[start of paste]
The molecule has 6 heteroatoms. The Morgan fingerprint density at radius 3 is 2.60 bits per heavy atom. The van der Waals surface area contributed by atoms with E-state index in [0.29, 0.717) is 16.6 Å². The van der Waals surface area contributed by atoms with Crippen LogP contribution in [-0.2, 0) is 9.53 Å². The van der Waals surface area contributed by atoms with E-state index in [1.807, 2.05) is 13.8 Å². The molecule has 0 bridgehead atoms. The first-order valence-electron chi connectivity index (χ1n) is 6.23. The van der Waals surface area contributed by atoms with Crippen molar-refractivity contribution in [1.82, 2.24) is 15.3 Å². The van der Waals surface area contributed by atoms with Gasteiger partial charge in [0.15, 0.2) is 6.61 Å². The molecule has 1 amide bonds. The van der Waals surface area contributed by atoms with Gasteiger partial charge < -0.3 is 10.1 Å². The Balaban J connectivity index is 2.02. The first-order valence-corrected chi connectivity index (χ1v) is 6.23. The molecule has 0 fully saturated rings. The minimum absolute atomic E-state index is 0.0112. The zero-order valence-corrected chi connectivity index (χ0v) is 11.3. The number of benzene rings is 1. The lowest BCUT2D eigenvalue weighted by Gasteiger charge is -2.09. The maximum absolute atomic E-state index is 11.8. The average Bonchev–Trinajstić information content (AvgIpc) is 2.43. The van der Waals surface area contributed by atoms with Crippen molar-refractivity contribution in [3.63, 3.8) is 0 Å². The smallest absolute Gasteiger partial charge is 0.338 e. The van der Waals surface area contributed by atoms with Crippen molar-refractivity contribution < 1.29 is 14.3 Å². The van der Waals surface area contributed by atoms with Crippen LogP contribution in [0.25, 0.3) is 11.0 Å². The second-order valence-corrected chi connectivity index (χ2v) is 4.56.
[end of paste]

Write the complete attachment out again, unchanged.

The molecule has 6 heteroatoms. The Morgan fingerprint density at radius 3 is 2.60 bits per heavy atom. The van der Waals surface area contributed by atoms with E-state index in [0.29, 0.717) is 16.6 Å². The van der Waals surface area contributed by atoms with Crippen LogP contribution in [-0.2, 0) is 9.53 Å². The van der Waals surface area contributed by atoms with E-state index in [1.807, 2.05) is 13.8 Å². The molecule has 0 bridgehead atoms. The first-order valence-electron chi connectivity index (χ1n) is 6.23. The van der Waals surface area contributed by atoms with Crippen molar-refractivity contribution in [1.82, 2.24) is 15.3 Å². The van der Waals surface area contributed by atoms with Gasteiger partial charge in [0.15, 0.2) is 6.61 Å². The molecule has 1 amide bonds. The van der Waals surface area contributed by atoms with Gasteiger partial charge < -0.3 is 10.1 Å². The Balaban J connectivity index is 2.02. The first-order valence-corrected chi connectivity index (χ1v) is 6.23. The molecule has 0 fully saturated rings. The minimum absolute atomic E-state index is 0.0112. The zero-order valence-corrected chi connectivity index (χ0v) is 11.3. The number of benzene rings is 1. The lowest BCUT2D eigenvalue weighted by Gasteiger charge is -2.09. The maximum absolute atomic E-state index is 11.8. The average Bonchev–Trinajstić information content (AvgIpc) is 2.43. The van der Waals surface area contributed by atoms with Crippen molar-refractivity contribution in [3.63, 3.8) is 0 Å². The smallest absolute Gasteiger partial charge is 0.338 e. The van der Waals surface area contributed by atoms with Crippen molar-refractivity contribution < 1.29 is 14.3 Å². The van der Waals surface area contributed by atoms with Crippen LogP contribution in [0.25, 0.3) is 11.0 Å². The second-order valence-corrected chi connectivity index (χ2v) is 4.56.